That might scare some programs.
The Bulldogs aren't one of them.
The reason for that confidence is simple: Mississippi State has consistently had fantastic running backs during coach Dan Mullen's seven-year tenure. From Anthony Dixon to Vick Ballard to LaDarius Perkins and finally Robinson, the Bulldogs have always been able to move the ball on the ground.
Now it's Ashton Shumpert's turn.
The 6-foot-2, 218-pound junior is listed as the team's starter going into Saturday's road game against Southern Mississippi. He's waited patiently for this opportunity, running for 274 yards and two touchdowns last season and 190 yards as a freshman in 2013.
Now he's looking forward to being the next great running back on Mississippi State's offense.
''They've all been good, so I have no choice but to be great,'' Shumpert said. ''I just put a lot on my shoulders. We're trying to accomplish stuff this season that's going to overshadow what we did last season.''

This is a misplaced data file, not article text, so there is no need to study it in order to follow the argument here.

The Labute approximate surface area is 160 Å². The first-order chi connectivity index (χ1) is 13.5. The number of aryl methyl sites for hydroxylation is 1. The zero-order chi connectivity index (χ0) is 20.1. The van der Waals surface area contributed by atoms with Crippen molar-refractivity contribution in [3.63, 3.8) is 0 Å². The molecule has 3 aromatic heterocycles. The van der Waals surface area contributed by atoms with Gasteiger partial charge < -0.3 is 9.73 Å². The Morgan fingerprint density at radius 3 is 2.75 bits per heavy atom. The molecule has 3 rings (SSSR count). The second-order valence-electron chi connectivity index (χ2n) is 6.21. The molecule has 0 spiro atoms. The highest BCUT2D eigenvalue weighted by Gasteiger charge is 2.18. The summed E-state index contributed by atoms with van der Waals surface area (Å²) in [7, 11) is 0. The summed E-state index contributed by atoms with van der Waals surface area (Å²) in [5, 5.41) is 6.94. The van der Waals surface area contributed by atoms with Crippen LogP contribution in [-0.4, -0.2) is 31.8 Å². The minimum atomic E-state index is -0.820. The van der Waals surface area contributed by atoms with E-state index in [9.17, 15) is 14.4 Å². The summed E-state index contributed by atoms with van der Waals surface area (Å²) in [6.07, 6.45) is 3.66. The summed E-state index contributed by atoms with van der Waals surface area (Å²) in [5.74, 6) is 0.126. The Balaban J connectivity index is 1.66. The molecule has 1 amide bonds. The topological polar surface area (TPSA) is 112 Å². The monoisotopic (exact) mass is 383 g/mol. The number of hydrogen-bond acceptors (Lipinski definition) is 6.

Junior Brandon Holloway - a smaller, quicker option at 5-foot-8 and 165 pounds - also returns after running for 294 yards and a touchdown last year. He's listed as Shumpert's backup, but in reality, plays a distinctly different role because of his different running style.
Mullen says both are ready for the increased workload.
Shumpert and Holloway ''have played a bunch of football,'' Mullen said. ''So that certainly helps them to understand reads, which helps in pass protections and those things.''
Shumpert will team with quarterback Dak Prescott - who is also an accomplished runner - in the backfield this fall. The 6-foot-2, 230-pound Prescott ran for 986 yards and 14 touchdowns last season, often using read-option plays with Robinson that opposing defenses had trouble stopping.
''Shumpert will probably lead them, but any of those guys can jump in there, and it will be exciting,'' Prescott said. ''The whole team knows that they can make plays.''
Mississippi State needs the running game to be productive quickly. The Bulldogs are big favorites against Southern Miss this weekend, but then must host a bruising LSU defense on Sept. 12 in what is almost always a physical, ground-based matchup.
Mullen is cautiously optimistic the Bulldogs will be ready.
''I have been pretty pleased with the physicality of our running backs and how we have been running the ball,'' Mullen said. ''That is something to me that when we have some bigger backs, we have to play really physical.''
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